City Centre Mirror
Just over a year after a debilitating concussion derailed her promising athletic career, North Toronto resident Allison Haggart is looking to do something about the growing problem of brain injuries.
Haggart was snowboarding with her Lawrence Park Collegiate Institute school team at Mount St. Louis Moonstone when she collided with a teammate. She ended up hitting her head on a patch of ice resulting in a concussion – despite wearing a helmet.
“When it happened, my first worry was ‘am I going to be late for school’ but then later, it was ‘oh my God, I can’t read anymore,’” she said.
Alarmingly, she was cleared to continue snowboarding after an inspection. Fortunately, however, as an athlete, she knew better.
“I had a headache and right away I knew something wasn’t right,” she said. “I had sound and light sensitivity, headaches and then the dizziness started to progress.”
Haggart’s symptoms worsened, prompting her mother to take her to the emergency room at Sunnybrook Health Sciences Centre. A CAT scan showed no hemorrhaging or skull fractures, but such news does not preclude a concussion.
For months, Haggart had problems focusing and balancing, to the point where she needed help navigating stairs. As much as the concussion impacted her climb up the snowboarding ranks – she was a provincially-ranked boardercrosser and had won the Ontario Federation of School Athletic Association (OFSSA) giant slalom snowboarding championship – even more frightening was the fact that her symptoms put her school year in jeopardy.
“I wasn’t able to go back to school even part-time until April (the injury occurred on Jan. 11),” she said. “I missed quite a bit of my Grade 12 year, so it was a big deal.”
Haggart was able to see Dr. Charles Tator of Toronto Western Hospital’s neurosurgery division, who did what he could to help explain her condition.
“He answered all my questions as well as he could, so after a while I realized I should really give back and do something,” she said.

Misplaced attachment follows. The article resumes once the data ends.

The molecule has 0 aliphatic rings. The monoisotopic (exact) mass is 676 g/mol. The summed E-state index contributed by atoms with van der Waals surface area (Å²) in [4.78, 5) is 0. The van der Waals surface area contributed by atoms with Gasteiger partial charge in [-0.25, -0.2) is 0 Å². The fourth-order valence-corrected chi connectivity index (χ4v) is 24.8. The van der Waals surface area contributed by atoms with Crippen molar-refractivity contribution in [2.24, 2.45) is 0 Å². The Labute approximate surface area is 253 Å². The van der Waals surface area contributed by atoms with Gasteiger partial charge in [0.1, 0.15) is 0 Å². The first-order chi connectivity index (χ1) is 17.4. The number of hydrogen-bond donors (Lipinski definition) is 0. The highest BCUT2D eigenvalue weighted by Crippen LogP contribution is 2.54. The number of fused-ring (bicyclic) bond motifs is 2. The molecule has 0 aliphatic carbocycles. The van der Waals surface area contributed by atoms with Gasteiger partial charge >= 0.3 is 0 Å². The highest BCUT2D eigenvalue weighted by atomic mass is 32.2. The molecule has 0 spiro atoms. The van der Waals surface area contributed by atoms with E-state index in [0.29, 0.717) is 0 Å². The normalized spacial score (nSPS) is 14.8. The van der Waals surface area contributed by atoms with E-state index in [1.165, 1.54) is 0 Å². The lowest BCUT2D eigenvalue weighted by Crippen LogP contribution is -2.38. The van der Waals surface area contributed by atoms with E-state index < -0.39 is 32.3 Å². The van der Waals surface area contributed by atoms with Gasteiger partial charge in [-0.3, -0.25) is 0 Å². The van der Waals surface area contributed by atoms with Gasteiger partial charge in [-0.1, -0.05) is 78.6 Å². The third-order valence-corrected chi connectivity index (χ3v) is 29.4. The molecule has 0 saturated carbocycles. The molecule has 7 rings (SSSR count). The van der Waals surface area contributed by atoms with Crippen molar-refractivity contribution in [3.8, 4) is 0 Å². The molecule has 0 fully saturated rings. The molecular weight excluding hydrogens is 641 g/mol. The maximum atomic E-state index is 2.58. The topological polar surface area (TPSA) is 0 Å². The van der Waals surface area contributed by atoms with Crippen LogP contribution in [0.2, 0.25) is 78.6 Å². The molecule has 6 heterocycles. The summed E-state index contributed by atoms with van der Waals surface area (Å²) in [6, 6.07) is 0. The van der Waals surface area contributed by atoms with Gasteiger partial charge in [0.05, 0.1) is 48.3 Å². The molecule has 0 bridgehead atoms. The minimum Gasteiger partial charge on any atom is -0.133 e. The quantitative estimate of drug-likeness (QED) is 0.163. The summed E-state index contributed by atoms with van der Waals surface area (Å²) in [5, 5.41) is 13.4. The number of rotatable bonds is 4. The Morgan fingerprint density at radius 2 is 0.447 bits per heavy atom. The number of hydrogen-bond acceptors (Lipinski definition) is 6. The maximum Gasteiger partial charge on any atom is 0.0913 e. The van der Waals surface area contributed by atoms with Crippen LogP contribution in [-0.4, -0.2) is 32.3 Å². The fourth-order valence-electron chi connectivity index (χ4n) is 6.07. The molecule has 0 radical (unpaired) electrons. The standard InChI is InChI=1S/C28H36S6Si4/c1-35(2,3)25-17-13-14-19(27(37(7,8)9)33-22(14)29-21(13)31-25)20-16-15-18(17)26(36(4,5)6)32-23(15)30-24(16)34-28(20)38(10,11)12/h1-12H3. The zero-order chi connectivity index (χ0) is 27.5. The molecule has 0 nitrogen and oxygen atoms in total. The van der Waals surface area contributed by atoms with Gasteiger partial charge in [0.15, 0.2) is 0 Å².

She started the Allison Project (www.allisonproject.com), a fundraising initiative that aims to establish a research fellowship at Toronto Western Hospital revolving around the issue of concussions. The researcher selected to fill the role will focus on the early stages of assessment and care, essentially within a week of the injury occurring.
“That was the time when I felt most vulnerable, when I needed answers and couldn’t get any,” Haggart said.
The Allison Project aims to raise $100,000 to establish the fellowship and must meet its target by the end of April. Donations will go to the Toronto General and Western Hospital Foundation and will be tax deductible.
The North Toronto teen is hoping the funds raised will help shed new light on concussions, their diagnosis and their treatment. As she knows all too well, there is not nearly enough known about the brain injuries.
“The only cure we know of right now is time,” she said.
While Haggart is mostly asymptomatic now, she still suffers from headaches as a result of her concussion. She managed to graduate from Lawrence Park on time and plans to study science in university next year. In the meantime, she is focusing much of her energy on spreading the word regarding the Allison Project.
“It seems like a lot of money to raise, but (the response) has been bigger than I thought it would be,” she said. “I hope we get to our goal.”